An often overlooked, but important, part of any PC build is the power supply. The power supply unit, or PSU, is what feeds electricity to all the other components in the system. It’s, therefore, essential to pick the right wattage and features for the best performance.
Let’s take a look at at the options, and help you choose the best PSU based on your system’s requirements.
If you’re building a system with minimal power requirements, you can try a PSU like the Seasonic S12III 500W. Power supplies, even low wattage ones, need to be of high quality. This is because they can destroy other components in your system if they go wrong.
This is a good-quality 500W PSU from a reputable brand so you can be confident in your system’s longevity. It comes with all the cables you’ll need for installation, as well as a five year warranty.
If you’re an system builder looking for a mid-range PSU, try the Corsair RM 750x. This 750W power supply is gold certified in terms of efficiency, so it won’t cost you on your electricity bill. The RMx is fully modular and comes with a variety of cables in black so you can neatly arrange the layout within your case.
It also offers a quiet fan tuned for low noise operations. It even has an option whereby the fan is switched off entirely under light loads, keeping your system quiet.
When you’re building a high-end gaming PC using parts such as two graphics cards, you need lots of power as provided by a PSU like the Asus ROG 1200W. This 1200W beast of a power supply has platinum certification, meaning it achieves a very high level of efficiency, and it has a wing-blade fan to keep components cool while still operating quietly.
Fun extra features on this gaming-focused PSU include an integrated OLED panel that shows real-time information about power draw and RGB lighting that can be controlled with Asus Aura Sync to add a little color to your system.
Those who are looking for an affordable, but decent quality PSU should consider the EVGA 600 BR. This 600W PSU has the essential features you need, like bronze certification. This means that it’s not the most efficient, but it’s not terrible either. It also offers solid performance without too much noise.
The PSU is non-modular, so you can’t remove cables you don’t need. However, the cables it does come with are sleeved in black for a sleeker look. If you’re building on a budget, this component comes with a three-year warranty so you can buy with confidence, too.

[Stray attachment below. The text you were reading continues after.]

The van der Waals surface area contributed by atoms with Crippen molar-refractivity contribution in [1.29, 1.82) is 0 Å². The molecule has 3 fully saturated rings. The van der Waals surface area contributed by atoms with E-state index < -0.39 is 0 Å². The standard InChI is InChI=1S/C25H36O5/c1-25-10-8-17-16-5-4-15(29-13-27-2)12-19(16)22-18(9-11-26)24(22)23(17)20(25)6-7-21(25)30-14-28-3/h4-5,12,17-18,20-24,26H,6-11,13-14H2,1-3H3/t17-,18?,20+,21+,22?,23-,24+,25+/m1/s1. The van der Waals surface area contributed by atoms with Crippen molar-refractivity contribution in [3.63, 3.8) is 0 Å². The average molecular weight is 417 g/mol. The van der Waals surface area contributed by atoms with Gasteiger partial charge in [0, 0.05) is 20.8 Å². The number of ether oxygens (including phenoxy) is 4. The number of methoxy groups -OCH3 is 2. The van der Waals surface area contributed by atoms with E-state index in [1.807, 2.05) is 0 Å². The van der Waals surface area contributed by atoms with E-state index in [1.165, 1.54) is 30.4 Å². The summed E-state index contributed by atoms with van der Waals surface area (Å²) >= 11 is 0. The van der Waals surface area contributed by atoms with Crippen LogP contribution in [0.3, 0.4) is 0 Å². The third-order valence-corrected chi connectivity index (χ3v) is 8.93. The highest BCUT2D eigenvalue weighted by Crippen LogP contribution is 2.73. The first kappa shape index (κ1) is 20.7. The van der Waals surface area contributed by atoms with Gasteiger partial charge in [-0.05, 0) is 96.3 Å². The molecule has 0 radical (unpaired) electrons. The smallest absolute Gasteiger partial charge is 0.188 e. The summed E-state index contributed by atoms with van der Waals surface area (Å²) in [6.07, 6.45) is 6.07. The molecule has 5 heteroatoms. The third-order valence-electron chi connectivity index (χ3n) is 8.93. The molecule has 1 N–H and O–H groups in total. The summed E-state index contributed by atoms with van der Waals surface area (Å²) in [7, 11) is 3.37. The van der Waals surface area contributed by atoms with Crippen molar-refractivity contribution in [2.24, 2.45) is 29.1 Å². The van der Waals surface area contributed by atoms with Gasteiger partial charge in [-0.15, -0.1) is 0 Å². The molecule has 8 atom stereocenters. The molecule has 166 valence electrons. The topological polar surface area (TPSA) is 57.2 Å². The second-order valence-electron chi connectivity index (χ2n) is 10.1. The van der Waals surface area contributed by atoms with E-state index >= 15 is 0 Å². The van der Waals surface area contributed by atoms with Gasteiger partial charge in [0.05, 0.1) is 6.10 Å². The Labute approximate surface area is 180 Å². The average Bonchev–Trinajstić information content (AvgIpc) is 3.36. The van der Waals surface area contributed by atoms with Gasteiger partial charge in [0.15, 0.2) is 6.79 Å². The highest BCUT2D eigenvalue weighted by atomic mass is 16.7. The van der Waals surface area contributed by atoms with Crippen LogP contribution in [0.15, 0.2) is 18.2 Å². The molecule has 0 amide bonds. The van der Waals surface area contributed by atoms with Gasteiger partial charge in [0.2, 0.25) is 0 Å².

For some builds, such as micro ATX or mini ITX systems, you may not have a lot of room in your case for a PSU. In these cases, you can use a small form factor PSU like the Corsair SF Series 750W. This SFX PSU fits into tighter cases than a standard PSU.
Fortunately, it also comes with an STX to ATX bracket so it can fit into larger cases too. It offers 750W, platinum certification, an option to disable the fan at low loads, and fully modular cables to save even more space.
Whether you want a sleeker aesthetic for your build, or you want to save space and help airflow, you should opt for a modular PSU like the EVGA SuperNOVA 750 G1+. Modular PSUs come with removable cables, so you only need to plug in the ones you want to use. For example, most modern motherboards provide additional power to the CPU using an eight-pin ATX cable, but some use four-pin EPS cables instead.
Most power supplies will typically come with both ATX and EPS cables. In a modular power supply, you can simply remove the cable that you don’t need to save space. This particular PSU comes with one ATX cable, two EPS cables, four PCIe cables, three SATA cables, two four-pin peripheral cables, a floppy adapter, and an AC power cable.
That’s almost every type of power cable you could possibly need! It’s also gold certified, offers 750W of power, and is a slightly shorter length than standard PSUs to make it even more compact.
Users trying to build a silent PC should look for a quiet PSU, so they’re not disturbed by excessive fan noise. The be quiet! Pure Power 11 is a 600W power supply that has gold efficiency, modular cables, and quiet operation.
The PSU is optimized for low noise through its use of a silence-optimized be quiet! 120mm fan. This brand is well-known for its quiet fans and cases and has applied the same standards to its PSUs as well.
Another option for a supremely quiet build is a fanless power supply like the Seasonic Prime Titanium Fanless 600W. This is a passively cooled PSU, meaning that there are no spinning fans to make noise. Instead, it is designed to produce very little heat. This way, the heat it does produce can be removed using only the heatsink, so that the PSU does not require a fan.
You’ll also notice that Seasonic Prime Titanium PSU has perforated sides instead of solid metal, allowing even more heat dissipation. These PSUs are rather more technically complex to design and build than PSUs with fans, so they’re not cheap. But for your money, you’ll get a 600W, titanium certified PSU which should operate in almost perfect silence.
The Best PSU for Your PC
There’s a lot to consider when buying a PSU. Many first-time builders opt for a cheap power supply, but they later regret it when the component dies and maybe even takes other parts of their system with it. To avoid this situation, make sure you’re buying a decent quality power supply from a reputable brand.
Also, consider other features you might need. These include efficiency ratings, modular cables, and compact size. You can also look into options for keeping your PSU quiet, like good quality fans, a silent operation mode under low load, or even a fanless PSU.
To learn more about picking the right power supply for your build, see our guide to the things you should know when buying a power supply unit.
Source: The 8 Best PSUs for PC Builders in 2019
By Georgina Torbet
Techylawyer and its authors do not claim to have written this article, we acknowledge the works of the original author